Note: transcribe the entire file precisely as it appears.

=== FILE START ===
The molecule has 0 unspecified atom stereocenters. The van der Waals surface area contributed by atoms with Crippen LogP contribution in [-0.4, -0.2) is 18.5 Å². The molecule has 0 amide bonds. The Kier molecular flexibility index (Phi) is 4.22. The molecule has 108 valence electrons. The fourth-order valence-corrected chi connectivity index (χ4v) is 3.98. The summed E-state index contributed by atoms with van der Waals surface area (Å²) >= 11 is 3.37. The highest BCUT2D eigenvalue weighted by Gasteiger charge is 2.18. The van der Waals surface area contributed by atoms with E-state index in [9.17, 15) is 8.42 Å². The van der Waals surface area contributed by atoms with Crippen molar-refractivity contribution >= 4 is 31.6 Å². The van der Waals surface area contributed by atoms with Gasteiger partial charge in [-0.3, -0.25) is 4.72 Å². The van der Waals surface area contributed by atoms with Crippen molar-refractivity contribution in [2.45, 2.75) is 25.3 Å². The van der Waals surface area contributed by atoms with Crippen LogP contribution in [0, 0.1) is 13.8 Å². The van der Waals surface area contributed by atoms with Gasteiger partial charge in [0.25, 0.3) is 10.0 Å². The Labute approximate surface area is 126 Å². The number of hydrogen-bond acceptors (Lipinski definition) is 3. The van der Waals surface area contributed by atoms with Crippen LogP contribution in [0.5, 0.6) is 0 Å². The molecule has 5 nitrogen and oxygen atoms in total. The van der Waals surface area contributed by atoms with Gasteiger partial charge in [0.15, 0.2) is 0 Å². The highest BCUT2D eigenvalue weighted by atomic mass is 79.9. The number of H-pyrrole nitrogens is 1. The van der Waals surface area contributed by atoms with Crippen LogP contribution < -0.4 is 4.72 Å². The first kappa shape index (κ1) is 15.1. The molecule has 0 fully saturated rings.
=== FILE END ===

The molecule has 0 unspecified atom stereocenters. The van der Waals surface area contributed by atoms with Crippen LogP contribution in [-0.4, -0.2) is 18.5 Å². The molecule has 0 amide bonds. The Kier molecular flexibility index (Phi) is 4.22. The molecule has 108 valence electrons. The fourth-order valence-corrected chi connectivity index (χ4v) is 3.98. The summed E-state index contributed by atoms with van der Waals surface area (Å²) >= 11 is 3.37. The highest BCUT2D eigenvalue weighted by Gasteiger charge is 2.18. The van der Waals surface area contributed by atoms with E-state index in [9.17, 15) is 8.42 Å². The van der Waals surface area contributed by atoms with Crippen molar-refractivity contribution >= 4 is 31.6 Å². The van der Waals surface area contributed by atoms with Gasteiger partial charge in [-0.3, -0.25) is 4.72 Å². The van der Waals surface area contributed by atoms with Crippen molar-refractivity contribution in [2.45, 2.75) is 25.3 Å². The van der Waals surface area contributed by atoms with Crippen LogP contribution in [0, 0.1) is 13.8 Å². The van der Waals surface area contributed by atoms with Gasteiger partial charge in [0.25, 0.3) is 10.0 Å². The Labute approximate surface area is 126 Å². The number of hydrogen-bond acceptors (Lipinski definition) is 3. The van der Waals surface area contributed by atoms with Crippen LogP contribution in [0.5, 0.6) is 0 Å². The molecule has 5 nitrogen and oxygen atoms in total. The van der Waals surface area contributed by atoms with Gasteiger partial charge in [0.15, 0.2) is 0 Å². The highest BCUT2D eigenvalue weighted by atomic mass is 79.9. The number of H-pyrrole nitrogens is 1. The van der Waals surface area contributed by atoms with Crippen LogP contribution < -0.4 is 4.72 Å². The first kappa shape index (κ1) is 15.1. The molecule has 0 fully saturated rings.